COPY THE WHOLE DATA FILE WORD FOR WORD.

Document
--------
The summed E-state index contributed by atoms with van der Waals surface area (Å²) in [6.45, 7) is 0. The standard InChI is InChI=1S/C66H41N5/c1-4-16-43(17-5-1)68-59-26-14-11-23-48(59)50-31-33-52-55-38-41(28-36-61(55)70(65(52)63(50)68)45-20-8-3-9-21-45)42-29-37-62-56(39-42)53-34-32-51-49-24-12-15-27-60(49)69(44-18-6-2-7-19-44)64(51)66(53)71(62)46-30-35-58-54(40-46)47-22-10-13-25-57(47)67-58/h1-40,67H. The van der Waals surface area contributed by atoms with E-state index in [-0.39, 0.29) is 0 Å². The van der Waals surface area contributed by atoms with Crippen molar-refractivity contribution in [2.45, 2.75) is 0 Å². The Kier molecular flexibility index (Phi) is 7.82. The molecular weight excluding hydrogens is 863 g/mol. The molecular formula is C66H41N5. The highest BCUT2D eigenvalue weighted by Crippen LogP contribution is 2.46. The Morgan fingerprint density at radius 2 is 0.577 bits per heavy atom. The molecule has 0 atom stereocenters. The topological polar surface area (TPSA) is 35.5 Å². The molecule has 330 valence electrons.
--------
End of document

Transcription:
The summed E-state index contributed by atoms with van der Waals surface area (Å²) in [6.45, 7) is 0. The standard InChI is InChI=1S/C66H41N5/c1-4-16-43(17-5-1)68-59-26-14-11-23-48(59)50-31-33-52-55-38-41(28-36-61(55)70(65(52)63(50)68)45-20-8-3-9-21-45)42-29-37-62-56(39-42)53-34-32-51-49-24-12-15-27-60(49)69(44-18-6-2-7-19-44)64(51)66(53)71(62)46-30-35-58-54(40-46)47-22-10-13-25-57(47)67-58/h1-40,67H. The van der Waals surface area contributed by atoms with E-state index in [-0.39, 0.29) is 0 Å². The van der Waals surface area contributed by atoms with Crippen molar-refractivity contribution in [2.45, 2.75) is 0 Å². The Kier molecular flexibility index (Phi) is 7.82. The molecular weight excluding hydrogens is 863 g/mol. The molecular formula is C66H41N5. The highest BCUT2D eigenvalue weighted by Crippen LogP contribution is 2.46. The Morgan fingerprint density at radius 2 is 0.577 bits per heavy atom. The molecule has 0 atom stereocenters. The topological polar surface area (TPSA) is 35.5 Å². The molecule has 330 valence electrons.